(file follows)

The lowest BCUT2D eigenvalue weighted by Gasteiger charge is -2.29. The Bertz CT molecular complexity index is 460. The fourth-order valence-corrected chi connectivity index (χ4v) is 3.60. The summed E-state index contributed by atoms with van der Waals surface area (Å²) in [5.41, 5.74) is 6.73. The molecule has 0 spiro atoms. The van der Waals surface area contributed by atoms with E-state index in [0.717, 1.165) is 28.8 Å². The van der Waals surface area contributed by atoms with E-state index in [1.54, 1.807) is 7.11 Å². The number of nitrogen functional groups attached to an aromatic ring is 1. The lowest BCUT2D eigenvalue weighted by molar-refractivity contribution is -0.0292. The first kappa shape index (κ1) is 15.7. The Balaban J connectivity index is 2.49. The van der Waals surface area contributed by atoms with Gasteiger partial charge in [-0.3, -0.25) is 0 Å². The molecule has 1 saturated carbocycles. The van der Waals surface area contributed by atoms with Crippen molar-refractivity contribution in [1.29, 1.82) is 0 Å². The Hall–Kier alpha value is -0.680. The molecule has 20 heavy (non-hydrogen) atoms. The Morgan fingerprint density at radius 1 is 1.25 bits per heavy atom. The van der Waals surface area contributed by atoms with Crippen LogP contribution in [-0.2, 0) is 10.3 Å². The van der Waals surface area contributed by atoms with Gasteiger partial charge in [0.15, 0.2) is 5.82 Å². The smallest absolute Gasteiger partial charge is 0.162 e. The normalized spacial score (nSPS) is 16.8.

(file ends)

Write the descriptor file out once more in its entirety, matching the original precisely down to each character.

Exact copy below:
The lowest BCUT2D eigenvalue weighted by Gasteiger charge is -2.29. The Bertz CT molecular complexity index is 460. The fourth-order valence-corrected chi connectivity index (χ4v) is 3.60. The summed E-state index contributed by atoms with van der Waals surface area (Å²) in [5.41, 5.74) is 6.73. The molecule has 0 spiro atoms. The van der Waals surface area contributed by atoms with E-state index in [0.717, 1.165) is 28.8 Å². The van der Waals surface area contributed by atoms with E-state index in [1.54, 1.807) is 7.11 Å². The number of nitrogen functional groups attached to an aromatic ring is 1. The lowest BCUT2D eigenvalue weighted by molar-refractivity contribution is -0.0292. The first kappa shape index (κ1) is 15.7. The Balaban J connectivity index is 2.49. The van der Waals surface area contributed by atoms with Gasteiger partial charge in [-0.3, -0.25) is 0 Å². The molecule has 1 saturated carbocycles. The van der Waals surface area contributed by atoms with Crippen molar-refractivity contribution in [1.29, 1.82) is 0 Å². The Hall–Kier alpha value is -0.680. The molecule has 20 heavy (non-hydrogen) atoms. The Morgan fingerprint density at radius 1 is 1.25 bits per heavy atom. The van der Waals surface area contributed by atoms with Crippen LogP contribution in [-0.2, 0) is 10.3 Å². The van der Waals surface area contributed by atoms with Gasteiger partial charge in [0.15, 0.2) is 5.82 Å². The smallest absolute Gasteiger partial charge is 0.162 e. The normalized spacial score (nSPS) is 16.8.